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Zimbabwe Set to Resume Heart Surgeries

  • Irwin  Chifera

FILE: Surgical trainees on a COSECSA spine surgery course in Kenya in April 2014. Trainees were from Ethiopia, Kenya, Tanzania, Zimbabwe, Zambia, Malawi, Uganda and Rwanda, and it was the first such regional course to take place.

FILE: Surgical trainees on a COSECSA spine surgery course in Kenya in April 2014. Trainees were from Ethiopia, Kenya, Tanzania, Zimbabwe, Zambia, Malawi, Uganda and Rwanda, and it was the first such regional course to take place.

Zimbabwe will next month resume open heart surgeries after Parirenyatwa Group of Hospitals received medical equipment worth more than $300,000 from the Dublin headquartered company Medtronic conduct operations.

Open heart surgeries, which commenced locally in 1995 were stopped in 2003 due to the country’s economic meltdown and are set to resume next month amid reports that there are more than 400 patients awaiting heart operations.

Since 2003, some patients have been going to countries like South Africa and India for heart surgery while poor people in need of such medical help have died while waiting for the operations.

Commissioning the equipment, which consists of a heart lung machine, heat cooler machine and ACT Machine and an auto log Cell Saver, Health Deputy Minister Adrian Musiiwa, said performing surgeries in Zimbabwe would ensure accessibility by those who can’t afford to go to other nations to seek medical attention.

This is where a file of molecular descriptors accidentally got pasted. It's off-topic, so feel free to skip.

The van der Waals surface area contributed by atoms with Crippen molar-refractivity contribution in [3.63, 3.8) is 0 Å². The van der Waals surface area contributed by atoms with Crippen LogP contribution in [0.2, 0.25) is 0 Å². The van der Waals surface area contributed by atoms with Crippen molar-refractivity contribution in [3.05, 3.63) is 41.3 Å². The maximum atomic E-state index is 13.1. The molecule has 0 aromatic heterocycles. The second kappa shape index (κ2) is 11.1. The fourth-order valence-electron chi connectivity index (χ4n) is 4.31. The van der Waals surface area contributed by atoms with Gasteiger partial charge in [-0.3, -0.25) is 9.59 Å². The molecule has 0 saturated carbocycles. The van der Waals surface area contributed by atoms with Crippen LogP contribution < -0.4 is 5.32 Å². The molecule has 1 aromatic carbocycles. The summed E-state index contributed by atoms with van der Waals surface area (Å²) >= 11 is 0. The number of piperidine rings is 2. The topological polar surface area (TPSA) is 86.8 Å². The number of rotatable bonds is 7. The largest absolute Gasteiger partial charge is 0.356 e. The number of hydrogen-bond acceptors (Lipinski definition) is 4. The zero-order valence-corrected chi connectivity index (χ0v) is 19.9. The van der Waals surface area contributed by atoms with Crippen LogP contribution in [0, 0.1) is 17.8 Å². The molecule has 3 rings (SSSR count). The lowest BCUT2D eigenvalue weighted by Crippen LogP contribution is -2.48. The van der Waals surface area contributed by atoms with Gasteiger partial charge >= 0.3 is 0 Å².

Musiiwa said, “Performing the surgeries in Zimbabwe has its own advantages among them accessibility by the ordinary people in the streets who cannot afford to go to India or South Africa. The much-needed foreign currency will also be spared in the process.”

Cardio Thoracic Surgeon, Dr. David Chimuka, who will be in charge of the heart surgeries, commended Medtronic for giving Zimbabwe the equipment, adding that government must ensure that accessories would be availed timeously so that people can get the necessary medical attention.

Dr. Chimuka said, “This heart team must be given the privilege of saying what we want must be provided. There is no way you can wait for a heart when you have got something to sort … You have to go to the tender and wait for six weeks, the heart will be gone and the person will be dead.”

Dr. Chimuka said surgeries that would be conducted in conjunction with experts from South Korea will commence soon with a batch of 10 children followed by a group of 30 adults.

He said a lot of patients with heart valve problems need urgent help to save their lives.

It costs on average $4,000 and $6,000 for an operation for a child and adult respectively.

Dr. Chimuka said this was far much less compared to India and South Africa where patients also incurred travelling costs.

He said the problem of heart disease was serious in Zimbabwe and they intend to conduct operations during weekends in order to clear patients on the waiting list.

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